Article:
Canadian integrity flawed
Accompanied by a full orchestra, a theatre full of octogenarians booming along to “Oh Canada” is actually quite uplifting; despite reservations about the message contained within the anthem, I found myself rising to my feet at the opening to the KW Symphony’s Signature Series this past Friday.
I’m not disrespectful of Canada enough yet to remain seated, but I very easily found myself singing, “Our home on native land.”
While this is my home it is very definitely not my native land. I am half second-generation immigrant; the other half of my family has been in Canada for several generations where we have grown comfortable in our middle-class bubbles. We are grateful that in our country we can fulfill our basic needs and often our deepest wants as well.
We also are able to passively participate in our democratic process by voting in each election, yet no matter which party we bring in, they seem to wreak havoc abroad.
Two weeks ago at the G20 meetings in Pittsburgh, Prime Minister Stephen Harper bragged first about every country wanting to be Canada, then promptly stated that we had no history of colonialism.
First of all, the only reason I could see other countries wanting to be Canada is if they could do to us what we have done to them.
Canada might be thought of as a peacekeeper, but Yves Engler’s The Black Book of Canadian Foreign Policy states otherwise.
The book begins in the Caribbean, where Canada has had a negative impact on a number of countries, particularly Haiti. Since 2004, Canada has been supporting a coup that has lead to the murder of thousands of people, possibly just to make good with Washington.
Haiti’s previous government had raised minimum wage, and by overthrowing it Canada was once again able to employ cheap outsourced labour in sectors such as textiles and mining.
Canadian mining companies are particularly destructive to communities and the environment across Central and South America. Yet Indigenous and activist groups that try to stop mining in countries such as Peru have little effect on large Canadian corporations.
The Black Book touches on numerous countries in each continent from Sudan to the Congo, Vietnam, Iraq and Afghanistan and many others you would not realize where Canada has, or has had, a detrimental presence.
As Engler says, “If there are no countervailing voices speaking up for poorly paid miners or peasants whose land is being destroyed, or a hundred other scenarios, Canadian foreign policy can be anti-democratic, colonial and environmentally destructive.”
Speaking of colonialism, Harper’s disregard for Canada’s current international affairs pales in comparison to his second more ludicrous claim that Canada does not have a history of colonization.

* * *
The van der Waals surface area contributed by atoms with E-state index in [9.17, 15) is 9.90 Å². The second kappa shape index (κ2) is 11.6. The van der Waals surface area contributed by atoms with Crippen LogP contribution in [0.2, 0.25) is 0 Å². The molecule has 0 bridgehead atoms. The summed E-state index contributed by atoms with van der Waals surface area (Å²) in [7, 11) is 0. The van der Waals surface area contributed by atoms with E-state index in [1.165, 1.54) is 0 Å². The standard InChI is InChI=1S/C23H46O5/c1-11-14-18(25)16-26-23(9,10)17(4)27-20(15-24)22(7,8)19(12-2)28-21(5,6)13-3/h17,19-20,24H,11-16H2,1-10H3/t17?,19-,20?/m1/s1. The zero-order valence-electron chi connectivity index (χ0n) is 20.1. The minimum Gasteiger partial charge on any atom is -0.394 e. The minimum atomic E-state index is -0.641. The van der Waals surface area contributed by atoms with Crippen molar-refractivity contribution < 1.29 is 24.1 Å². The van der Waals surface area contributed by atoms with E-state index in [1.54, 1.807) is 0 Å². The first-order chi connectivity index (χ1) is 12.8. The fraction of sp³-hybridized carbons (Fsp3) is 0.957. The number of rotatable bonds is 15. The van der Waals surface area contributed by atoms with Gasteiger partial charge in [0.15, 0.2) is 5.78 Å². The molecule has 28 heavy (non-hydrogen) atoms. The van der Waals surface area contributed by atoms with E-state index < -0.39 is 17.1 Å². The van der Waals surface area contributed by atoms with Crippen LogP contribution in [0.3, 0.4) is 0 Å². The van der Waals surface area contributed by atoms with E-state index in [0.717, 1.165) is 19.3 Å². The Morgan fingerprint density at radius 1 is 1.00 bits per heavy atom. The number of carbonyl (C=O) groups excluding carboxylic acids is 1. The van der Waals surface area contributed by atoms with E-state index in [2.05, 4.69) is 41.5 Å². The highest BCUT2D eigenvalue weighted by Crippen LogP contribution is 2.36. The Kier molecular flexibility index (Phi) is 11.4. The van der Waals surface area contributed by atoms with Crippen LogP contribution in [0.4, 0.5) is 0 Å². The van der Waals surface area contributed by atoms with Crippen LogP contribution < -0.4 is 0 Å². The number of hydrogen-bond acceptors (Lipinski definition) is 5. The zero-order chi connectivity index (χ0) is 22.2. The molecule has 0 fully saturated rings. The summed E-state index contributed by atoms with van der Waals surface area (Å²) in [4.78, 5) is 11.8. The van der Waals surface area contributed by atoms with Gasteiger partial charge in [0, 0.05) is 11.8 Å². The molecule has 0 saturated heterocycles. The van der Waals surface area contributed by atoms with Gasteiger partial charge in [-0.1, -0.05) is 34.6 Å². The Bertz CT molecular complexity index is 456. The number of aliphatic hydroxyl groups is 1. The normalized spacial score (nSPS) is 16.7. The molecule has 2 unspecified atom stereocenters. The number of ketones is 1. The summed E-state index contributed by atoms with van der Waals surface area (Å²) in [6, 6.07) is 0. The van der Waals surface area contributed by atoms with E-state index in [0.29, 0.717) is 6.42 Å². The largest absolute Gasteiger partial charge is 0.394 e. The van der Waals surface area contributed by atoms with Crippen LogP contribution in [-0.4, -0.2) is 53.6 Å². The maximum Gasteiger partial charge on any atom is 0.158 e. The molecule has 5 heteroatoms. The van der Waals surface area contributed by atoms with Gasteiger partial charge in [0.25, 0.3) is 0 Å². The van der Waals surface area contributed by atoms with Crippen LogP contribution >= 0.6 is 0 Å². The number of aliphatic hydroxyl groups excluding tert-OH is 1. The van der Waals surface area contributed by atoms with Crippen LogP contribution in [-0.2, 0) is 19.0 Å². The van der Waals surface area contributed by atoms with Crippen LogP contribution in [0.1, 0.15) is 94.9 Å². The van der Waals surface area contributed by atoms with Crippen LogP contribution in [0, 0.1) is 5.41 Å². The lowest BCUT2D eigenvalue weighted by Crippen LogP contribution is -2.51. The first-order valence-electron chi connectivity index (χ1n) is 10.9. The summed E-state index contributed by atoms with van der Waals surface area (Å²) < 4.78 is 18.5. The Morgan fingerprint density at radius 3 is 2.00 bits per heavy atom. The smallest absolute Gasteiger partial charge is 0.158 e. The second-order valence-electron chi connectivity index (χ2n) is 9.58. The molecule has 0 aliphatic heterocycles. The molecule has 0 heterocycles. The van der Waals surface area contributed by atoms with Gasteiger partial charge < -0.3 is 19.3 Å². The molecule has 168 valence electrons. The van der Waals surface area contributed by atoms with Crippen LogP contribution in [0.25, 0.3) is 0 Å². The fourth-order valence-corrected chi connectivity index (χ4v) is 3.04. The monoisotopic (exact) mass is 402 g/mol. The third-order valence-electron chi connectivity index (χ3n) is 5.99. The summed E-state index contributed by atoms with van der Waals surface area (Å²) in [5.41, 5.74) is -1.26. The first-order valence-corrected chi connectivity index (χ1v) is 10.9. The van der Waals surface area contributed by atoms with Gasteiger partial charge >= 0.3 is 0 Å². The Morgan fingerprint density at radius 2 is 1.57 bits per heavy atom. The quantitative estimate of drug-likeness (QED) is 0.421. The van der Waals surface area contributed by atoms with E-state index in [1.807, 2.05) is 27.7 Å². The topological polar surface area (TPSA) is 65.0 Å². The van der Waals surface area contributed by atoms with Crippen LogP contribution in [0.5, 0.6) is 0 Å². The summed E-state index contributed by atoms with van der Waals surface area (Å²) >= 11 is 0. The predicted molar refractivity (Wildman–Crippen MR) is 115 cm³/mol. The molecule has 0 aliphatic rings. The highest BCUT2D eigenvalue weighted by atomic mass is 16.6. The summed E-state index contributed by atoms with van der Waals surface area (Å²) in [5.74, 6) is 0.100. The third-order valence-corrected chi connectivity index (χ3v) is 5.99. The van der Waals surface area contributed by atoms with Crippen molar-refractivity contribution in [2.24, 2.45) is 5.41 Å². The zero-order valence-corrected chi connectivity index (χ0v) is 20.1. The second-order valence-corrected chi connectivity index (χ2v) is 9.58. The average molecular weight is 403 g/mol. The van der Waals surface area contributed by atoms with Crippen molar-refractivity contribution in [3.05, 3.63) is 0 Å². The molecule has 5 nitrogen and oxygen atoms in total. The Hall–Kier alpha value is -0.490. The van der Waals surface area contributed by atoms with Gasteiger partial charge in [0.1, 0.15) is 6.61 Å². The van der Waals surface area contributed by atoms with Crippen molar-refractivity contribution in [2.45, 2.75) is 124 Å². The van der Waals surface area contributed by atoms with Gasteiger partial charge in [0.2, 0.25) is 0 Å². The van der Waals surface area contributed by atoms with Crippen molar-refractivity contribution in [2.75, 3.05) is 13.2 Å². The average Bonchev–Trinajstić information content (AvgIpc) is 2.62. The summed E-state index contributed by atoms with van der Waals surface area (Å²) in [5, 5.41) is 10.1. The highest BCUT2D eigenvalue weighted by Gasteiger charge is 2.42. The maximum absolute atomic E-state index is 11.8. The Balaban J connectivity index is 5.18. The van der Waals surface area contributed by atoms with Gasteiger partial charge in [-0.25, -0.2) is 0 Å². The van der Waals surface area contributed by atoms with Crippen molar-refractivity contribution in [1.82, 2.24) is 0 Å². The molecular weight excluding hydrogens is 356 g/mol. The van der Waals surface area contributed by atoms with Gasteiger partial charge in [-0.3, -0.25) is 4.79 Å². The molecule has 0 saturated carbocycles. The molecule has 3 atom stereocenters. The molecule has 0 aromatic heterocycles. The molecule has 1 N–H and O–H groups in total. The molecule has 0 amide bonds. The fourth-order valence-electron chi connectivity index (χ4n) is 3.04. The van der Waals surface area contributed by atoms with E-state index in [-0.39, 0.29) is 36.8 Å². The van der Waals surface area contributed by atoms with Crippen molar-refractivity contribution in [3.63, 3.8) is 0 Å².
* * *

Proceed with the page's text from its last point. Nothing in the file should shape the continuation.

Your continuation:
The country now known as Canada was not around when the English and French were conquering and subduing, but those groups were the original Canadian colonizers – just because we weren’t called Canada when the colonization was occurring doesn’t mean it’s not part of our history.
On our home and native land we have tried to control those who have been here since time immemorial, forcing First Nations communities into unwanted lifestyles and refusing to reconcile treaties.
Most Canadians know about conditions on reserves and other Aboriginal issues, but most of us don’t know the full extent of the problem or what to do about it.
For some reason, despite years of inaction, we trust that our government will some day make everything better in our own country, and ignore what is occurring around the globe.
By voting for a government that supports such actions, and most political parties do, we too are complicit in these global wrongdoings.
We could be those countervailing voices fighting for the rights of those in our own country and abroad, and we could do it from our suburbs and high-rises; it just requires being educated by reading or watching outside the mainstream media.
If enough people discover what is actually happening when Canadian forces and corporations go abroad, we can then begin to demand appropriate action and improve conditions throughout the world.
For now it is important to realize that while Canada is a nice place to live and occasionally contributes positive and appropriate foreign aid, the “sunshine and lollipops” only extend so far outside of our upper- and middle-class spheres.